Why Business Owners Should Keep Business Finances Separate from Personal Fundsby Neeraj Bisaria SEO Exec.
Entrepreneurs often fund the costs of running a business out of their personal bank account – particularly during the startup phase when revenues might not be high enough to meet current expenses and debt obligations.
Writing a check from your personal account may be the easy thing to do, especially when a vendor arrives demanding payment for goods or services you bought. But it’s not a good business practice to follow, especially if you want to grow your company. There are several reasons why small business owners should separate their own personal finances from those of their business right from the get-go.
Business Liability Should Stay with the Business
The biggest reason why you should try to stop charging business expenses to your personal bank account is the most obvious – when you pay for something from your personal account you have the responsibility to pay for it!
Many small business owners choose to form a limited liability corporation (LLC) for this reason when undertaking a new venture. By choosing an LLC as the business format, a business owner takes an important measure to avoid being held personally liable for the debts of the company. In fact, personal asset protection is the top reason for establishing an LLC.
LLCs are basically a way of protecting business owners. If the company goes belly-up, in most cases you won’t have to pay business debts from your personal assets. The chief difference between an LLC and a sole proprietorship is that sole proprietors risk having unlimited liability for business debts, lawsuits, and other financial obligations. Meanwhile, by definition, forming an LLC provides a business owner with limited liability.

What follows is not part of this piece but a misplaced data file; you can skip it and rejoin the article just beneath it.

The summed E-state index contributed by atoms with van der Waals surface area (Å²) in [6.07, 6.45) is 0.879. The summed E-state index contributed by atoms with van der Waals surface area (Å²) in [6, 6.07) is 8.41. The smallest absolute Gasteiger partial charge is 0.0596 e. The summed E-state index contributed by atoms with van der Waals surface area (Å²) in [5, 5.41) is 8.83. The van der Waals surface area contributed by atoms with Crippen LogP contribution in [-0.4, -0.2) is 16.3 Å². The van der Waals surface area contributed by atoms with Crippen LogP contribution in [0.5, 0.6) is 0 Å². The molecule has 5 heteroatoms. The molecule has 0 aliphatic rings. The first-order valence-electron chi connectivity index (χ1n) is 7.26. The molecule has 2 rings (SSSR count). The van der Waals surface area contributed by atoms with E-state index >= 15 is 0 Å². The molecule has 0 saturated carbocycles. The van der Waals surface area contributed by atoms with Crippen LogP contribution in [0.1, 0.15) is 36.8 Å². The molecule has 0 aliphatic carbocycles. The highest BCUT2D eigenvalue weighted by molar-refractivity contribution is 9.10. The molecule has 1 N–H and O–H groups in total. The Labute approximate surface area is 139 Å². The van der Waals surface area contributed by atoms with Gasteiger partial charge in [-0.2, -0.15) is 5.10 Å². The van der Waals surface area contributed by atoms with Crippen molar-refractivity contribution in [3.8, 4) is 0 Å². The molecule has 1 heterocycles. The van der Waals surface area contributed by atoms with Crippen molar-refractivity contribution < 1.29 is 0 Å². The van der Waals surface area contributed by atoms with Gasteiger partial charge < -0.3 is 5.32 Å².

However, if you mix your personal money with your corporate assets, a judge might rule that you have “pierced the corporate veil” and thus find that the business and the owner are one and the same. If a business owner has not demonstrated corporate separation, it is possible that a judge could rule in favor of the business’s creditors during bankruptcy proceedings.
Forming an LLC and keeping personal money separate from business expenses are critical in this regard. Incorporating allows an entrepreneur to operate without worrying about losing his or her home or other personal assets due to obligations the business has to take on. Other benefits of creating an LLC are tax benefits, enhanced credibility when applying for business loans, brand protection, and perpetual existence.
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Created on Aug 3rd 2018 05:56. Viewed 190 times.